Priorities for the New CIO
Army public affairs officer Andricka Thomas put it this way:
"With cyber defense and the network being a top priority for Army and DoD, the work that gets done out of the general's area of responsibility is truly vital to the Army's future. Building the Army's network capacity in IT and cyber defense; educating and training a new generation of cyber and IT professionals within our military and civilian ranks; and identifying and reducing network vulnerabilities to strengthen the security of our network . . . in all those mission areas, I expect the young people of today will support as they take our Army into the future.
"There is much work to be done. The Army is consolidating data centers, increasing bandwidths at our posts, camps and stations and looking at moving services to the cloud using our Defense Information Systems Agency's services. It's a joint effort."
Interviewed by phone from a post in Hawaii during a whirlwind tour of units in the Pacific theater, Ferrell listed his priorities:
• Maintain support to our deployed forces and set conditions to transition to a regionally aligned Army;
•Providing Signal capabilities to the force; building an integrated and unified trained and ready military and civilian cyber/signal workforce that will meet today’s and tomorrow’s requirements;
• Enhancing the Army's cyber capabilities. This includes assisting the Army with standing up a cyber career field, establishing a Cyber Center of Excellence at Fort Gordon, Georgia, setting up a Cyber & Signal School, and establishing Cyber Protection Teams, all of which open up a whole new realm of career opportunities;
• Expanding enterprise capabilities and improving information sharing from posts, camps, and stations down to the tactical edge;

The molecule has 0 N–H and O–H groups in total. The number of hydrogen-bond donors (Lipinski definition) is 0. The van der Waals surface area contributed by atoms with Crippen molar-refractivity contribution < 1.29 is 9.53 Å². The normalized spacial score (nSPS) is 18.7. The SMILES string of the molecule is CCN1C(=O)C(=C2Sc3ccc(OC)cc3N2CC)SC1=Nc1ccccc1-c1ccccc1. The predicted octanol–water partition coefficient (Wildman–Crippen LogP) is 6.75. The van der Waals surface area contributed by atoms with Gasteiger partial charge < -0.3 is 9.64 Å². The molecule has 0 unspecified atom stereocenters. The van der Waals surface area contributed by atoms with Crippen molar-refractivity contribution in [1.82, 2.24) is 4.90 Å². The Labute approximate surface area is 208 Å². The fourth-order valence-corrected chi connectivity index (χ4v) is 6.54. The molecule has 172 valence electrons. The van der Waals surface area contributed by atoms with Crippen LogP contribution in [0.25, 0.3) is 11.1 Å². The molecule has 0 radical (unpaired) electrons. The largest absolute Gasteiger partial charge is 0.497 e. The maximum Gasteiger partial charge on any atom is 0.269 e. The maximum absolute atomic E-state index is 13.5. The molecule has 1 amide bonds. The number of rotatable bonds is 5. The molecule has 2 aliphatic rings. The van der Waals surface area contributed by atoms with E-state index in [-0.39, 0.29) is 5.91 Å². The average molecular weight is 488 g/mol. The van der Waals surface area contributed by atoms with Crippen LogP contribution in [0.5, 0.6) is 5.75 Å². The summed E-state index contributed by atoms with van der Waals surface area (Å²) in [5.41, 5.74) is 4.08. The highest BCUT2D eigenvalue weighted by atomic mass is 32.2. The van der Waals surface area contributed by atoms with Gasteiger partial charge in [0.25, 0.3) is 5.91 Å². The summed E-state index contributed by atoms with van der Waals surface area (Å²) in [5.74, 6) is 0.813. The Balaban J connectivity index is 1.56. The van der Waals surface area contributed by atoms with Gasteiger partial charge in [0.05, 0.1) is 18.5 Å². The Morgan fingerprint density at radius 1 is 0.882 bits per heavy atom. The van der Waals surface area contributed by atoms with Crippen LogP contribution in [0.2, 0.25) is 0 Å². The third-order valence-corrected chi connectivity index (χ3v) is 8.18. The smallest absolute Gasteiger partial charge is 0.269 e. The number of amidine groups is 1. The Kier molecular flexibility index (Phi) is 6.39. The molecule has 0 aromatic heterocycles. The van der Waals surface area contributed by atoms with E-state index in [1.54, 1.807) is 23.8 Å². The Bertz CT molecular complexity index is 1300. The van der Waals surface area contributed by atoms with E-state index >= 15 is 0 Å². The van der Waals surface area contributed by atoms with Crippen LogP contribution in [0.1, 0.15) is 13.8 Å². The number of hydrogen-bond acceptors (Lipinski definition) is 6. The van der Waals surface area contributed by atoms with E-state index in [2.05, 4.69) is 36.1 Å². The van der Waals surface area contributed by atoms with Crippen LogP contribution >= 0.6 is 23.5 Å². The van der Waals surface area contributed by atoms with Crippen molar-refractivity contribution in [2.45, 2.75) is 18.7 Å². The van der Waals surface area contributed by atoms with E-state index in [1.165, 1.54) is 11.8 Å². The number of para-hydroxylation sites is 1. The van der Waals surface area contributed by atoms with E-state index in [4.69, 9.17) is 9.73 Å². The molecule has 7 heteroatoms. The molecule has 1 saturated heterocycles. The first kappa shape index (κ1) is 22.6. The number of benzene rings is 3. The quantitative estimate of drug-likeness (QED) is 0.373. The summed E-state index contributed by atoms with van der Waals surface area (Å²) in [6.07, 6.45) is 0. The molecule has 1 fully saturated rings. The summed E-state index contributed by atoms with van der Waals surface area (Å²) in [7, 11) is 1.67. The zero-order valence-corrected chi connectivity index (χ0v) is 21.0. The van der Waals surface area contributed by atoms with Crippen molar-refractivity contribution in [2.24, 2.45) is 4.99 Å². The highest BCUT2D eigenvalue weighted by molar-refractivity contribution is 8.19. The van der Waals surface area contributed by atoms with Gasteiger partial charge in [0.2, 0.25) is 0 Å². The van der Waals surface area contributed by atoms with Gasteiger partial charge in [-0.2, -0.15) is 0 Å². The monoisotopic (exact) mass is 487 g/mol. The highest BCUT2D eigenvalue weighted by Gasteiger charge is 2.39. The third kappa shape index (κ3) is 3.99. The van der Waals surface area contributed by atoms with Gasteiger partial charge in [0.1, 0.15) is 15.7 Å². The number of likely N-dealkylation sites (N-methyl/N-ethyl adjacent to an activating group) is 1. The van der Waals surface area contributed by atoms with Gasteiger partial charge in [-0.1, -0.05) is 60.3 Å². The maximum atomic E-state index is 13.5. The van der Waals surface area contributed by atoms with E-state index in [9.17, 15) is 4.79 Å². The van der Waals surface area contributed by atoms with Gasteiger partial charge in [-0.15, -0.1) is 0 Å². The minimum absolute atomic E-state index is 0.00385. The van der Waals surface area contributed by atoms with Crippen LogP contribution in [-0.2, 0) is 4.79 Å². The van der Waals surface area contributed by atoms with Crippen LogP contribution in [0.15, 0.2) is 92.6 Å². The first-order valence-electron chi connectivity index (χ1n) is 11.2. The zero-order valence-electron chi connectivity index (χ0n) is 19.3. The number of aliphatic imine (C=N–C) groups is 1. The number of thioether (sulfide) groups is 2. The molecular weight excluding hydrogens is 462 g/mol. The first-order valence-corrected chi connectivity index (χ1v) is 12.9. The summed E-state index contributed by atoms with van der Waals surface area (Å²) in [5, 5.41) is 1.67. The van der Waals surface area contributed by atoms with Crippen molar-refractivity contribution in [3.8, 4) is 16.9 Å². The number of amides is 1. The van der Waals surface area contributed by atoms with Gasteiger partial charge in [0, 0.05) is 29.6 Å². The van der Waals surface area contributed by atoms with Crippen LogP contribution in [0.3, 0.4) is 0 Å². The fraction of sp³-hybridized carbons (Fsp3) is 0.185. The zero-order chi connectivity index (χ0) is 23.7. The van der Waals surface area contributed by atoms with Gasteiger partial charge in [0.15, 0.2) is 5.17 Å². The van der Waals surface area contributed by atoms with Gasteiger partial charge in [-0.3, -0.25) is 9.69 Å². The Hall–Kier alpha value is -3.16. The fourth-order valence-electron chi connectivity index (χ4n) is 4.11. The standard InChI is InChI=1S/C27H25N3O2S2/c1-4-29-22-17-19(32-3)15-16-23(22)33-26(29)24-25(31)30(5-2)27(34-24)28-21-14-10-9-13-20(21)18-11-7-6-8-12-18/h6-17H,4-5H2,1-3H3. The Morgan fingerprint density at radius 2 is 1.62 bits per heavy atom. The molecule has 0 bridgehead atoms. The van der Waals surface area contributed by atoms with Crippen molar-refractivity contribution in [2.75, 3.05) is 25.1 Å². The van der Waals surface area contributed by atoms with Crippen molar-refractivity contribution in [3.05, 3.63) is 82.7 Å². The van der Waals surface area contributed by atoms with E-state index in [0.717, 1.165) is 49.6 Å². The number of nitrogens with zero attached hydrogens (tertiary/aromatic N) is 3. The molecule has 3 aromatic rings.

• Increasing network throughput—boosting bandwidth for the Army network backbone to 100 Gigabytes per second, increasing installations to 10-gigabyte transmission speeds—and ensuring capacity to optimize operations and eliminate constraints;
• Strengthening network operations and increasing security, which is key for minimizing external and insider threats; and
• Taking care of the Army's people.
The following other activities—bringing other young achievers along—probably never occurred to him.
Asked about Army support for students interested in careers, either in civilian service or in uniform, Ferrell cited a plethora of programs.
• The Army Educational Outreach Program (AEOP) activities, for students in K-12 schools, undergraduate and graduate schools include STEM competitions, internships, provision of teacher resources, scholarships and fellowships, aimed at students of all proficiency levels.
• For students in kindergarten to middle school, AEOP offers experiences in mobile discovery centers, housed in 18-wheel tractor-trailer rigs that travel across the country to present programs designed to show young people that studying science and math can be fun.
• The Junior Solar Sprint program is a design engineering challenge in which 4th- to 8th-grade students race solar electric cars they've designed and built. It promotes teamwork and problem-solving skills, investigation of environmental issues, and development of hands-on engineering skills.
• The eCybermission program is a Web-based science, mathematics and technology competition for 6th- to 9th-grade students to promote self-discovery and enable all students to recognize the real-life applications of science, math and technology. Teams propose solutions to real problems in their communities and compete for regional and national awards.
• The Research & Engineering Apprenticeship Program (REAP) lets high-school juniors and seniors participate in a hands-on summer research experience through mentoring in university laboratories.
• Similarly, the High School Apprentice Program allows juniors and seniors to conduct research with Army-funded principal investigators as mentors in university labs.
• The Gains in the Education of Mathematics & Science program gives students in 7th- to 12th grades opportunities to participate in internships for one to four weeks in Army laboratories and learn technical skills. Advanced courses in subsequent years build on the prior experience.
Lt. Gen. Ferrell’s career is a shining example of the many opportunities available to young men and women who desire to serve our country. He emphasizes that these opportunities are available both in and out of uniform. “It’s about education, setting goals, striving for excellence in everything you do, and having a mentor or someone that can help guide you through your journey. But most important, the key to success is having a passion for what you do!”